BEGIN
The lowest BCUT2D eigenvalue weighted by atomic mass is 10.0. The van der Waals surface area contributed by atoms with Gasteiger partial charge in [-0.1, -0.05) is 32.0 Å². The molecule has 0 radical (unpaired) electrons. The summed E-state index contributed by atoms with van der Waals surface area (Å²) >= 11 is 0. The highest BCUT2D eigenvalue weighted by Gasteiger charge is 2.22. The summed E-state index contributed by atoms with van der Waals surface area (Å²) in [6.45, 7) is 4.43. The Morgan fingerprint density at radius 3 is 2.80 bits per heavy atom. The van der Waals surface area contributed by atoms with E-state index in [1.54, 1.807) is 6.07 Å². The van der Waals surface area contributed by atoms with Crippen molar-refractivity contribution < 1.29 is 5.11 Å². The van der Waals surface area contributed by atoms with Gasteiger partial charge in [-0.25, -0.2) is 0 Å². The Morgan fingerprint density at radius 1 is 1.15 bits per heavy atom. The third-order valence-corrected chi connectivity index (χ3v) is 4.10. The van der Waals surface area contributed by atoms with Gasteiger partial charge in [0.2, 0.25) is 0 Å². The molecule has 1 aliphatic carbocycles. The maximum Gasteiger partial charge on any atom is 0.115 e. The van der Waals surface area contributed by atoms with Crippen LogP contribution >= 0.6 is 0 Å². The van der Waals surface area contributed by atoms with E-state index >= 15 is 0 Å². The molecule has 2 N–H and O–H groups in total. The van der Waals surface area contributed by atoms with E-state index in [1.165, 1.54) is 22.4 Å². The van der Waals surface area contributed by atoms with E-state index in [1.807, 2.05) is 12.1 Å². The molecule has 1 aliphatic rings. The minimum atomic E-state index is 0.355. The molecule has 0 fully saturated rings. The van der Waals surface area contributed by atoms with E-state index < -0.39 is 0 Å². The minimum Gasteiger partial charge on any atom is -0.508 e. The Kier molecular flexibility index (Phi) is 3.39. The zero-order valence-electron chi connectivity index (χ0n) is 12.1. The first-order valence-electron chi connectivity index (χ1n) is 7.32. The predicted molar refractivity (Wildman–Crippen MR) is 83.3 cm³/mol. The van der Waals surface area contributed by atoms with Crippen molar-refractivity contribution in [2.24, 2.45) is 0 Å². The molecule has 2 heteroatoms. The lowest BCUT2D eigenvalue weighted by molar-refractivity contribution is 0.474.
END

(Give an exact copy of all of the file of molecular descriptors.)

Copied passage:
The lowest BCUT2D eigenvalue weighted by atomic mass is 10.0. The van der Waals surface area contributed by atoms with Gasteiger partial charge in [-0.1, -0.05) is 32.0 Å². The molecule has 0 radical (unpaired) electrons. The summed E-state index contributed by atoms with van der Waals surface area (Å²) >= 11 is 0. The highest BCUT2D eigenvalue weighted by Gasteiger charge is 2.22. The summed E-state index contributed by atoms with van der Waals surface area (Å²) in [6.45, 7) is 4.43. The Morgan fingerprint density at radius 3 is 2.80 bits per heavy atom. The van der Waals surface area contributed by atoms with E-state index in [1.54, 1.807) is 6.07 Å². The van der Waals surface area contributed by atoms with Crippen molar-refractivity contribution < 1.29 is 5.11 Å². The van der Waals surface area contributed by atoms with Gasteiger partial charge in [-0.25, -0.2) is 0 Å². The Morgan fingerprint density at radius 1 is 1.15 bits per heavy atom. The third-order valence-corrected chi connectivity index (χ3v) is 4.10. The van der Waals surface area contributed by atoms with Gasteiger partial charge in [0.2, 0.25) is 0 Å². The molecule has 1 aliphatic carbocycles. The maximum Gasteiger partial charge on any atom is 0.115 e. The van der Waals surface area contributed by atoms with Crippen LogP contribution >= 0.6 is 0 Å². The van der Waals surface area contributed by atoms with E-state index >= 15 is 0 Å². The molecule has 2 N–H and O–H groups in total. The van der Waals surface area contributed by atoms with E-state index in [1.165, 1.54) is 22.4 Å². The van der Waals surface area contributed by atoms with E-state index in [1.807, 2.05) is 12.1 Å². The molecule has 1 aliphatic rings. The minimum atomic E-state index is 0.355. The molecule has 0 fully saturated rings. The van der Waals surface area contributed by atoms with E-state index < -0.39 is 0 Å². The minimum Gasteiger partial charge on any atom is -0.508 e. The Kier molecular flexibility index (Phi) is 3.39. The zero-order valence-electron chi connectivity index (χ0n) is 12.1. The first-order valence-electron chi connectivity index (χ1n) is 7.32. The predicted molar refractivity (Wildman–Crippen MR) is 83.3 cm³/mol. The van der Waals surface area contributed by atoms with Crippen molar-refractivity contribution in [2.24, 2.45) is 0 Å². The molecule has 2 heteroatoms. The lowest BCUT2D eigenvalue weighted by molar-refractivity contribution is 0.474.